“Nothing much,” Haley said. “Stephanie pointed the flashy thing at you, and you stared at it, and froze. Gordon hit the wall pretty hard when you let him go. He’d shut his eyes when it started glowing. I think he might have been better off if Stephanie hadn’t tried to help. I slashed Stephanie and Gordon with my dewclaw, and they fell over before they realized they’d been poisoned. That’s basically it. I had to do it with my eyes closed, of course.”

“Right,” I said.

Across the hall, doors opened. Dr. Nation strolled into the lab common area, passing Stephanie’s lab and glancing inside. He shook his head and walked past, aiming for my doorway.

I had a momentary thought that we could maybe hide the bodies, but I knew better.

Dr. Nation walked up, stopping in my lab’s doorway. He stroked his mustache, and said, “Interesting.”

9 thoughts on “Threat Analysis: Part 9”

  1. I’d agree with Dr. Nation, “Interesting”…

    Have they just found out about some “anti-combat” system, which applies in (at least) the labs? If so, it’s pretty smart, because it got the aggressors, not the defenders. What agency was used is also a fun question, though, I guess another possibility is this is again something faery.

    Steph’s gadgets are interesting – some sort of mind-affecting tech? I say ‘tech’, because the magic labs are elsewhere. Or, maybe she has a super power which her tech works with? Nick’ll could probably work out a way to study her tech without getting bemused – let’s hope it isn’t a Langford Visual Hack. [grin]

  2. Interesting. Light strobe effects tuned to paralyze normal people rather than put epileptic folks into seizures?

    Haley is either a remarkably good combat reader, able to understand what the device would do before it was activated based on Stephanie’s handling of it, or she knew in advance what sorts of technologies Stephanie used, and what the paralyzing grenade was.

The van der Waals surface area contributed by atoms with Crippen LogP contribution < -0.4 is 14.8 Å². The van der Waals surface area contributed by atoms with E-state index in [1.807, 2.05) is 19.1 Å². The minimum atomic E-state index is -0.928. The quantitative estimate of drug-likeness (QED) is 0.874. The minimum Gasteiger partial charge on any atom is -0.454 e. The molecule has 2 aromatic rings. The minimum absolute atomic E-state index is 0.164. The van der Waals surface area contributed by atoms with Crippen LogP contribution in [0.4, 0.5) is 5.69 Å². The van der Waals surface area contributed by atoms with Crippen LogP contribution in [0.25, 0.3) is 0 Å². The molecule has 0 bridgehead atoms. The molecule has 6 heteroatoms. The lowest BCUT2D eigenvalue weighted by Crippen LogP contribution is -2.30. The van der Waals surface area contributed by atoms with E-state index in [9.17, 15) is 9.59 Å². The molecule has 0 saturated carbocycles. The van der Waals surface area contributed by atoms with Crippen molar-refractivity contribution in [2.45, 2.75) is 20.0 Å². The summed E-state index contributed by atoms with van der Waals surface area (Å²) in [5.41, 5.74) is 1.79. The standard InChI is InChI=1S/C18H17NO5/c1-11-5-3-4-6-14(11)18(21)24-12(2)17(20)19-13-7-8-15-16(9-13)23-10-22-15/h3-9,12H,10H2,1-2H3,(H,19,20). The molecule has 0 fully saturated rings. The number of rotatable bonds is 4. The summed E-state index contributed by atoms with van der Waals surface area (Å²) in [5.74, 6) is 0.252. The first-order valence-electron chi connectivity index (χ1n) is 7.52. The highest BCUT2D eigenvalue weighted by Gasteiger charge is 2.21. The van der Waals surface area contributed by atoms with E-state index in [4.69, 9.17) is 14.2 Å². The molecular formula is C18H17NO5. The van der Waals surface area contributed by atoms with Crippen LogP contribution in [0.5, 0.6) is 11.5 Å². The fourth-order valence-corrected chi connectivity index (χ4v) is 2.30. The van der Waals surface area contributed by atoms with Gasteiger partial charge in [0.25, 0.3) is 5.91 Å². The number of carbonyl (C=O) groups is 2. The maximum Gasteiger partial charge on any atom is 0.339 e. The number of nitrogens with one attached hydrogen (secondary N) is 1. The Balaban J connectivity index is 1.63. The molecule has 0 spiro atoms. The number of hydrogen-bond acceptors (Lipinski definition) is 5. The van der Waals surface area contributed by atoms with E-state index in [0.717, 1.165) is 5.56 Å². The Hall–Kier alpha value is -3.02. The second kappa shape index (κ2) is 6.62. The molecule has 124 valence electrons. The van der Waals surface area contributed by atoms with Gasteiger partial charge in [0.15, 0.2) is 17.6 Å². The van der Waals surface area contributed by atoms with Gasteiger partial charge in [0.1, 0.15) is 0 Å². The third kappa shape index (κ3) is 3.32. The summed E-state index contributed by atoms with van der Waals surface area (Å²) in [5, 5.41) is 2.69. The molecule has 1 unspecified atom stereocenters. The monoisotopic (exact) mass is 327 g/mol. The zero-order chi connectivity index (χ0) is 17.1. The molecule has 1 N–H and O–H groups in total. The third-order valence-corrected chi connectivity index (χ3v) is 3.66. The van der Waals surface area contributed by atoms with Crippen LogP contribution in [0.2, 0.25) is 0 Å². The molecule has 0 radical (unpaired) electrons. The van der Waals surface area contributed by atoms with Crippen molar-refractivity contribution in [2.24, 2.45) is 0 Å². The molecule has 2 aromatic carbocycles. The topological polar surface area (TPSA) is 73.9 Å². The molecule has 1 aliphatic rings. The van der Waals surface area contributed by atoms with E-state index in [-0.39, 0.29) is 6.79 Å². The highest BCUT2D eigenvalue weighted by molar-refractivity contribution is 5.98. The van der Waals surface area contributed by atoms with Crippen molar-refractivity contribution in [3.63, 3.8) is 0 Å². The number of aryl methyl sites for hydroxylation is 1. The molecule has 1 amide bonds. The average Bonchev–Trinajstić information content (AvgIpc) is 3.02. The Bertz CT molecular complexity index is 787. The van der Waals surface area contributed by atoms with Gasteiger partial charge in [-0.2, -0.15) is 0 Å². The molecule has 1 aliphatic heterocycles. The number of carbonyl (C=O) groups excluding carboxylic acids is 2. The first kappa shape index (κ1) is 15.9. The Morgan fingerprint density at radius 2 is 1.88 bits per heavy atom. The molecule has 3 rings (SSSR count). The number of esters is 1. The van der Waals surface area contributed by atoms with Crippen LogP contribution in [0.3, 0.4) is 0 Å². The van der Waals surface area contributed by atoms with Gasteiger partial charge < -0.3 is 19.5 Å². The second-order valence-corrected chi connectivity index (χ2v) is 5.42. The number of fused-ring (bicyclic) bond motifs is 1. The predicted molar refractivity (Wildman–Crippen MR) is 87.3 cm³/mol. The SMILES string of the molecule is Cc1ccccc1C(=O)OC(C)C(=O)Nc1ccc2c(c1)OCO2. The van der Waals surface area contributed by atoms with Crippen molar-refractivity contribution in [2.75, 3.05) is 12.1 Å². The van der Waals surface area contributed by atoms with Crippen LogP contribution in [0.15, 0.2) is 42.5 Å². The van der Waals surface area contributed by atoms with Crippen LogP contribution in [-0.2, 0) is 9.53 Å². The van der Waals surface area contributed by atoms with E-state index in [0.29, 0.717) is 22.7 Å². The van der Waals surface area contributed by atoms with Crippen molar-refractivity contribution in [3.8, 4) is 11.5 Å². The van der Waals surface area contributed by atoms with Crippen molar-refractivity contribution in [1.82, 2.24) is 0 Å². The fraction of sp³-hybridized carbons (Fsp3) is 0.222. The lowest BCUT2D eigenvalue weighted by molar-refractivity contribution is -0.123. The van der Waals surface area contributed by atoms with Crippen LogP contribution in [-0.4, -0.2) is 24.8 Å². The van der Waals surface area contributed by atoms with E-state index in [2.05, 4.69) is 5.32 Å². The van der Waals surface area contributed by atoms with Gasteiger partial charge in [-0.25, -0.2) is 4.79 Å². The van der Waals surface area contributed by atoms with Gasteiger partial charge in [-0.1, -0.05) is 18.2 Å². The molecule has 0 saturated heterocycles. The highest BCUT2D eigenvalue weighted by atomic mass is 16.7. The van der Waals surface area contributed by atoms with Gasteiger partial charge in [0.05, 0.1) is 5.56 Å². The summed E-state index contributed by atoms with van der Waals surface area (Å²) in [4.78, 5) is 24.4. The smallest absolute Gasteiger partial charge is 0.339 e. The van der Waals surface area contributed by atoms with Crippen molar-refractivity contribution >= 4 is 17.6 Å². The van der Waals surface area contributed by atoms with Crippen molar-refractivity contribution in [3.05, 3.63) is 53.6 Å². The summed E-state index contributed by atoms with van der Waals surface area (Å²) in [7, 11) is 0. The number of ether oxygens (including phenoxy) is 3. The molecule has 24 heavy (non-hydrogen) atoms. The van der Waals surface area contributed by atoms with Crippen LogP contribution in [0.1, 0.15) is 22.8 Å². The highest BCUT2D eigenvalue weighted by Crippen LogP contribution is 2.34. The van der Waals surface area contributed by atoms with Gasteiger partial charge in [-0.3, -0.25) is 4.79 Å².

“I slashed Stephanie and Gordon with my dewclaw, and they fell over before they’d been poisoned.”

    That quoted line has me a little confused though. If it was intended, I’m a little more confused that Nick didn’t comment on the strangeness of the order of events, and try to tie it to Dr. Nation’s arrival.

  3. Have none of you heard of Dazzlers? They’re basically what this is, except with a little less hypno-ray and a little more uncontrolled vomiting and blindness.

    For humans especially, the eyes are a super-major sensory system, with a ton of the rest of the brain plugged in to take advantage of or interpret what they sense. Makes perfect sense that some sort of fractal pattern or White Noise light emitter (or whatever) could cause intense fascination in the target.

  4. Remember, it’s already been established that there are sound-based paralysis weapons (used by Ray and his team). So light based isn’t such a stretch, super-tech-wise.


  5. Good changes Jim 🙂

    I wasn’t commenting on the plausibility of the tech, I was a little surprised that Haley managed to avoid the effect. Perhaps she saw Gordon trying to punch Nick with his eyes closed, and realized there was no way Gordon would do that without a good reason?

    1. I didn’t think you were worrying about the technology’s plausibility. To be honest, plausibility of tech isn’t my main criteria for the tech in this story. That said, I like technology to be plausible, so I tend to make it that way when it’s possible.

      If nothing else, I’d like to think it makes the really crazy tech feel more possible.

      My rationale for Haley recognizing what’s going on is fairly simple though. She saw Nick staring at the light, and guessed that something about the light itself was the problem.

      She had clues like how he adjusted his position to continue viewing the light (or Gordon closing his eyes), but she may not have consciously noticed that, and Nick wasn’t aware of it. Thus, he didn’t mention it, and neither did she.